When technical capabilities and company culture combine, IoT-fed data lakes become a powerful brain at the heart of the business
Internet-enabled devices have led to an explosion in the growth of data. On its own, this data has some value, however, the only way to unlock its full potential is by combining it with other data that businesses already hold.
Together, pre-existing data and newly-minted IoT data can provide a full picture of specific insights around a single consumer. It is paramount, however, that companies don’t prioritise innovation at the expense of ethics. Sourcing and analytics must be done correctly – with the right context that respects consumer privacy and wishes around data usage.
The insights gained from successfully blending these two different data sources also unlock secondary benefits including new product development, possible upsells or the ability to build customer goodwill through advice-driven service delivery.
It’s a winning combination, but the challenge is how to actually merge device data with regular customer information.
No easy fit
This problem arises from the fact that IoT device data is a different “shape” to data in traditional customer records.
If you think of a customer record in a sales database as one long row of information, IoT collected information is more like an entire column of time series information, with a supporting web of additional detail. Trying to directly join the two is near impossible, and it is likely that some valuable semantic information could end up lost in the process.
But if IoT information fundamentally resists structure, and existing business databases are built on rigid structures, how do you find an environment that works for both? The answer is a data lake.
A data lake is a more “fluid” approach to storing and connecting data. It is a central repository where data can be stored in the form it’s generated, whether that is in a relational database format or entirely unstructured. Analytics can then be applied over the top to connect different pieces of information and derive useful business insights.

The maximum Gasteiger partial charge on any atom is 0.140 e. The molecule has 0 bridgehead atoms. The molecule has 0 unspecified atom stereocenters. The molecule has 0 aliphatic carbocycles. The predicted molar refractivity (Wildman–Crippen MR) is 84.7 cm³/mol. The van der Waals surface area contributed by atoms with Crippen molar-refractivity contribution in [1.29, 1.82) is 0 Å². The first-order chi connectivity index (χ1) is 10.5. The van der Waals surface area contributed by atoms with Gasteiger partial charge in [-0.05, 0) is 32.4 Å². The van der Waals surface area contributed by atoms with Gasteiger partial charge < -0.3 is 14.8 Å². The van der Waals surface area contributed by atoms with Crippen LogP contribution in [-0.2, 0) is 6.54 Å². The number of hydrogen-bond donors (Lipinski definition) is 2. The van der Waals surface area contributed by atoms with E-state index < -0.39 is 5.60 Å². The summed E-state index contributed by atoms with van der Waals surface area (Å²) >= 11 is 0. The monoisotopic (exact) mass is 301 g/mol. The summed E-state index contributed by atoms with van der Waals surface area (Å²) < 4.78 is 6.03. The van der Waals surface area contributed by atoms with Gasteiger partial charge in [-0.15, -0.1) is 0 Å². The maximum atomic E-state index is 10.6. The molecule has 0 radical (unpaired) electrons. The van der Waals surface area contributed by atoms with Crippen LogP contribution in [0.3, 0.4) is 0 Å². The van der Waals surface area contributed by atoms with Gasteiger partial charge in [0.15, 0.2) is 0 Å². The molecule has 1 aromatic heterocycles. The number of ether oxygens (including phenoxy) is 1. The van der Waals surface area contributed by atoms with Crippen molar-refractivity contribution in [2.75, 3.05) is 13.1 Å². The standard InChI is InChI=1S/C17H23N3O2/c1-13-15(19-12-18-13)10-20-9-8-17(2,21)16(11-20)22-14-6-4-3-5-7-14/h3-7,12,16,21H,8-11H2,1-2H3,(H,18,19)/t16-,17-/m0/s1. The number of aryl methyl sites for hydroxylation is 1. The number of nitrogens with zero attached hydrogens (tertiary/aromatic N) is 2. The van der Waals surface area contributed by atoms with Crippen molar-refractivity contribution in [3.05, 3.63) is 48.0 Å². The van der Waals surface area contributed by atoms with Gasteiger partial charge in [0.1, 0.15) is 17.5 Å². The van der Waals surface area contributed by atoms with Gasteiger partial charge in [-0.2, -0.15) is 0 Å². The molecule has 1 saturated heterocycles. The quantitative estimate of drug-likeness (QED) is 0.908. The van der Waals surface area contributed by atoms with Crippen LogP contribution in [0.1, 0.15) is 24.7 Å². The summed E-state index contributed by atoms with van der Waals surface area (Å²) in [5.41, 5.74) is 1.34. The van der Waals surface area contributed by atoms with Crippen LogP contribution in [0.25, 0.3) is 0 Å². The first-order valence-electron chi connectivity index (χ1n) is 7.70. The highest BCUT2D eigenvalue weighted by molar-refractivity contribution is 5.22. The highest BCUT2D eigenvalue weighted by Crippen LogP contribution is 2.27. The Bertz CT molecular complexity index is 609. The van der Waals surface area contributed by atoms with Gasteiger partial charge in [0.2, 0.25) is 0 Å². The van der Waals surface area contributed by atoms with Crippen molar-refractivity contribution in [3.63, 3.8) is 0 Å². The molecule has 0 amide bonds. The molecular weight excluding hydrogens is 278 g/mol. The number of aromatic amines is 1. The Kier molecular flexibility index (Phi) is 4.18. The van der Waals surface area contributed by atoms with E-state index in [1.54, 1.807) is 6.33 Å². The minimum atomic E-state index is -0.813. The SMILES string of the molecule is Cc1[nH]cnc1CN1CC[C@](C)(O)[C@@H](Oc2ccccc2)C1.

However, there is more complexity involved in setting up a data lake than just combining all of an organisation’s data and hoping for the best. If you do that, you’ll likely end up with a data swamp – a disorganised, underperforming mess of data that lacks the necessary context to make it useful.
This can be avoided using the expertise of dedicated data engineers. These are the masterminds who build the framework for a data lake and manage the process of extracting data from its source, before transforming it into a usable format and then loading it into the data lake environment. Done properly, this will ensure data provenance, with appropriate metadata to guide users on allowable use cases and analysis.
“If you do that, you’ll likely end up with a data swamp – a disorganised, underperforming mess of data that lacks the necessary context to make it useful”
This sounds like a significant undertaking, and there’s no getting around the fact that doing data lakes right does take time and effort, but it is possible to take a staged approach. Many organisations start with a data “puddle” – a small collection of computers hosting a limited amount of data — and then slowly add to this, increasing the number of computers over time to form the full data lake.
A question of culture
In addition, technical considerations are just one side of the coin. The other side is one of culture. At the core of the problem is that businesses will not succeed with commercialising their IoT data if users are either unaware of, or distrusting of, the data lake and its potential.
While investment in big data continues to grow, a recent NewVantage Partners survey on Big Data and AI found that just 31 percent of organisations consider themselves data driven — the second year in a row that the number has fallen. Data lake technology has been around for several years now, and should be more than capable of enabling these types of organisations, but without the right culture in place, its benefits are seldom felt.
How do you create a culture that centres on being data-driven? As any management team knows, culture shifts are never easy, but a data-driven culture boils down to improving collaboration, communication and understanding between data professionals and business functions.
With a successful technical implementation of a data lake, you then need data professionals to advocate its benefits, and liaise with business departments to understand the types of insights that would be most useful to inform strategic decisions.
This then reinforces business confidence in the data function, and allows the data teams to expand their contributions to the business and be recognised for their hard work. When supported by senior buy-in, this positive feedback loop generates a growing culture of data savviness and data-driven approaches within the organisation.
Brain of the organisation
When technical capabilities and company culture combine, data lakes can become a powerful brain at the heart of the business. With the right analytics tools layered over the top, data lakes can reduce the time to finding insights and surface powerful information. These insights can serve business needs better and faster and are an outright win for any organisation. In short, they are well worth the time and investment.
Author: Dean Wood, Principal Data Scientist